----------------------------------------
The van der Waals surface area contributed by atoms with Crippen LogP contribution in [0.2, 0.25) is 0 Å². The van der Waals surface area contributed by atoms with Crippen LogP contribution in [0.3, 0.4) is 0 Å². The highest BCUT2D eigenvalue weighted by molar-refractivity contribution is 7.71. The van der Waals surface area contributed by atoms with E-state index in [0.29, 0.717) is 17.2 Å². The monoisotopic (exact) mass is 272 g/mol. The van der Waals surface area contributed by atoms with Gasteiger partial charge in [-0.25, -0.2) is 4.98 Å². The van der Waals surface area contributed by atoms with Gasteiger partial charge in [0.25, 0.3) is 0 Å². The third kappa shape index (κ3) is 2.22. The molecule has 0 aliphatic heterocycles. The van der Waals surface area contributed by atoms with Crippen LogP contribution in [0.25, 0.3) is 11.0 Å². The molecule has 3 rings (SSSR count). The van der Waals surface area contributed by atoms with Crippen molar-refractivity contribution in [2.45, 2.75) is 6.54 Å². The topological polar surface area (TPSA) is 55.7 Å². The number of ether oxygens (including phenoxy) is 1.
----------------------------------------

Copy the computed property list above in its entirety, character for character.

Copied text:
The van der Waals surface area contributed by atoms with Crippen LogP contribution in [0.2, 0.25) is 0 Å². The van der Waals surface area contributed by atoms with Crippen LogP contribution in [0.3, 0.4) is 0 Å². The highest BCUT2D eigenvalue weighted by molar-refractivity contribution is 7.71. The van der Waals surface area contributed by atoms with E-state index in [0.29, 0.717) is 17.2 Å². The monoisotopic (exact) mass is 272 g/mol. The van der Waals surface area contributed by atoms with Gasteiger partial charge in [-0.25, -0.2) is 4.98 Å². The van der Waals surface area contributed by atoms with Gasteiger partial charge in [0.25, 0.3) is 0 Å². The third kappa shape index (κ3) is 2.22. The molecule has 0 aliphatic heterocycles. The van der Waals surface area contributed by atoms with Crippen LogP contribution in [0.25, 0.3) is 11.0 Å². The molecule has 3 rings (SSSR count). The van der Waals surface area contributed by atoms with Crippen molar-refractivity contribution in [2.45, 2.75) is 6.54 Å². The topological polar surface area (TPSA) is 55.7 Å². The number of ether oxygens (including phenoxy) is 1.